Top prosecutor apologizes, vows to turn new leaf

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Top prosecutor apologizes, vows to turn new leaf

Prosecutor General Kim Joon-gyu apologized to the public for bribery scandals involving his employees and pledged to revamp the justice system by appointing a special prosecutor to investigate corruption and introducing a U.S.-style grand jury system.

In a video conference with 1,700 prosecutors across the country yesterday, Kim said the public was deeply disappointed at the scandals and reform was needed to restore public confidence.

“From now on, prosecutors will have to dump wrongful, outdated mind-sets and practices to undergo an extreme makeover in the organization,” Kim said. “Anyone who fails to follow these changes won’t be able to keep their jobs here.”

Kim’s apology was made two days after a special investigating committee concluded that some of the allegations raised by a construction company owner surnamed Jeong were true. Jeong disclosed to a local television network in April that he offered favors, ranging from drinks, meals and even prostitute services, to prosecutors in Busan and the Gyeongsang provinces for the last 25 years to get out of legal jams. The probe concluded that several senior prosecutors were bribed.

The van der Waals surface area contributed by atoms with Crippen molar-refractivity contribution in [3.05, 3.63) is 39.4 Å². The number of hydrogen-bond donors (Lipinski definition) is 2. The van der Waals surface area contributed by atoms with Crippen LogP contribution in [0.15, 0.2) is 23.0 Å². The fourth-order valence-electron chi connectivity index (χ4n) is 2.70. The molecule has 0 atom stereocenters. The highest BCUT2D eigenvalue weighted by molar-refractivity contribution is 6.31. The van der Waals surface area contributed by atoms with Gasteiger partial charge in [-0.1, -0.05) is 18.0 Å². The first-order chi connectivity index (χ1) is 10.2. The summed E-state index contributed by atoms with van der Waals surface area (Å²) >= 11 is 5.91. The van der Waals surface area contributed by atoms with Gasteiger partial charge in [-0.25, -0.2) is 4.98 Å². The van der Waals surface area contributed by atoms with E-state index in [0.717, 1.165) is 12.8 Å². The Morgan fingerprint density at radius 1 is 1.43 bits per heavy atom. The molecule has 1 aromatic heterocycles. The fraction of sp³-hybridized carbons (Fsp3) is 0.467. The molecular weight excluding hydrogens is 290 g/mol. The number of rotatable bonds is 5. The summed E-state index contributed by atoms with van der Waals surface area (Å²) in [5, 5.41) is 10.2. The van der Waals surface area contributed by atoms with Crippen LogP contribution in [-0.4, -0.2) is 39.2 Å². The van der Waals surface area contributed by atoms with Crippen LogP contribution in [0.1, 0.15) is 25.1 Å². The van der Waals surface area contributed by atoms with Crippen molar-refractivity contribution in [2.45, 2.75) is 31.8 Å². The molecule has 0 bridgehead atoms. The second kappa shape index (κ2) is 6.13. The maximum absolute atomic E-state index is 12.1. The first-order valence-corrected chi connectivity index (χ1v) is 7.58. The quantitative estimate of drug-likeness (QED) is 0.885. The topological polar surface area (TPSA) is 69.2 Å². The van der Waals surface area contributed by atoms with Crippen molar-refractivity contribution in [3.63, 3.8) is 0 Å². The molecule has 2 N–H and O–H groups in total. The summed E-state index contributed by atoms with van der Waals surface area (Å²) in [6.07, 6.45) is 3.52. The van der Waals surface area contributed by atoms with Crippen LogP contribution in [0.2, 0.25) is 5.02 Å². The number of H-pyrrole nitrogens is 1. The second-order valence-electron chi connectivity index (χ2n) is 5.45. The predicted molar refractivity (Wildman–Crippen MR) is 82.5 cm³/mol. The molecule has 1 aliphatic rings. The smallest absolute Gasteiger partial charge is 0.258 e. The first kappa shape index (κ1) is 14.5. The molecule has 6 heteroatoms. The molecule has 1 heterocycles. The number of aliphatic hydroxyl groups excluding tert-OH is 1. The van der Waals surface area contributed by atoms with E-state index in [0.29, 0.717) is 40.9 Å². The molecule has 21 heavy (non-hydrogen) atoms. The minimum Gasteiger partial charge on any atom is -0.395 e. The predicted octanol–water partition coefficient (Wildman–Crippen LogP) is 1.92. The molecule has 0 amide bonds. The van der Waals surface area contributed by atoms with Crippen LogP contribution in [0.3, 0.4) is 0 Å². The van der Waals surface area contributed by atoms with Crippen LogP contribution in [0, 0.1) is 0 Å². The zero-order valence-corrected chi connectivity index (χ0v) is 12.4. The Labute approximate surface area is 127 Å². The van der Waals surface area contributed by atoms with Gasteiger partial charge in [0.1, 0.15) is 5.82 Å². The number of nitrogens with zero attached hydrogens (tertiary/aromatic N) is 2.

Under the reform measures proposed by the Supreme Public Prosecutors’ Office, crimes by justice department officials will be investigated by a special prosecutor recommended by a chief inspector at the Supreme Public Prosecutors’ Office. The chief inspector position will be filled by a non-prosecutor in effort to prevent possible cover-ups. The special prosecutor will operate independently and will not report to the prosecutor general, except to inform him whether a suspect should be indicted or not.

In response to criticisms that the prosecution has become too powerful - prosecutors in Korea have the exclusive rights to indictment - the Supreme Prosecutors’ Office said it will adopt a U.S.-style grand jury system. The jury system will enable civilians to review prosecutors’ investigation records and decide whether cases are strong enough to issue indictments. Until the jury indictment system is officially legislated, a civilian inspection committee consisting of nine civilians will be operated for a temporary period to determine whether the prosecutors’ decision to indict someone was appropriate or not. The Supreme Prosecutors’ Office said it will ask the Justice Ministry to revise laws that give prosecutors full rights to indict.

Sitting prosecutors had mixed reactions to the reforms. Some prosecutors at the Supreme Public Prosecutors’ Office reportedly complained they don’t understand why they have to share the power to indict just because of scandals caused by a few of their colleagues. Kim and other district prosecutor office heads will meet again on Monday to discuss details of the reform measures.

By Kim Mi-ju, Jeon Jin-bae []
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